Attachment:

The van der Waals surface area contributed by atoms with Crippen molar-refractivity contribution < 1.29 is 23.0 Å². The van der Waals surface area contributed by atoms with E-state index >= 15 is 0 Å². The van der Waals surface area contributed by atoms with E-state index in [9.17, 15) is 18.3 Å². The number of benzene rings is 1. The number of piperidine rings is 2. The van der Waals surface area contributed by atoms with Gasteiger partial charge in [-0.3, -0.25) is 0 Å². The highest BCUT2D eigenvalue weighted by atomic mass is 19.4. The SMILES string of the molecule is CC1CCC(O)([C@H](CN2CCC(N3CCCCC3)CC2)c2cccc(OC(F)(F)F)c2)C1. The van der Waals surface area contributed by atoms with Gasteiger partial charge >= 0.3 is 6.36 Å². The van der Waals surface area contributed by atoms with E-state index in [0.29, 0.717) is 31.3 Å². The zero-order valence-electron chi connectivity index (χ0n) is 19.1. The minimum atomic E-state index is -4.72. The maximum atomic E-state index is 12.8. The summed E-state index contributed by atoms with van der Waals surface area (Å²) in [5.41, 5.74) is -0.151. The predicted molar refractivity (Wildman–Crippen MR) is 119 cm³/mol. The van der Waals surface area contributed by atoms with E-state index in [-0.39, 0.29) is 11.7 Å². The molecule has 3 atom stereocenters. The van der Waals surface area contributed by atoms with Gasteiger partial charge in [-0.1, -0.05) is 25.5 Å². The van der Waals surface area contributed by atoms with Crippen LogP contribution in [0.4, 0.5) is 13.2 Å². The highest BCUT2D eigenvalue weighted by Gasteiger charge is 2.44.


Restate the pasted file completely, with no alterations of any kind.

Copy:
The van der Waals surface area contributed by atoms with Crippen molar-refractivity contribution < 1.29 is 23.0 Å². The van der Waals surface area contributed by atoms with E-state index >= 15 is 0 Å². The van der Waals surface area contributed by atoms with E-state index in [9.17, 15) is 18.3 Å². The number of benzene rings is 1. The number of piperidine rings is 2. The van der Waals surface area contributed by atoms with Gasteiger partial charge in [-0.3, -0.25) is 0 Å². The highest BCUT2D eigenvalue weighted by atomic mass is 19.4. The SMILES string of the molecule is CC1CCC(O)([C@H](CN2CCC(N3CCCCC3)CC2)c2cccc(OC(F)(F)F)c2)C1. The van der Waals surface area contributed by atoms with Gasteiger partial charge >= 0.3 is 6.36 Å². The van der Waals surface area contributed by atoms with E-state index in [0.29, 0.717) is 31.3 Å². The zero-order valence-electron chi connectivity index (χ0n) is 19.1. The minimum atomic E-state index is -4.72. The maximum atomic E-state index is 12.8. The summed E-state index contributed by atoms with van der Waals surface area (Å²) in [5.41, 5.74) is -0.151. The predicted molar refractivity (Wildman–Crippen MR) is 119 cm³/mol. The van der Waals surface area contributed by atoms with E-state index in [-0.39, 0.29) is 11.7 Å². The molecule has 3 atom stereocenters. The van der Waals surface area contributed by atoms with Gasteiger partial charge in [-0.1, -0.05) is 25.5 Å². The van der Waals surface area contributed by atoms with Crippen LogP contribution in [0.4, 0.5) is 13.2 Å². The highest BCUT2D eigenvalue weighted by Gasteiger charge is 2.44.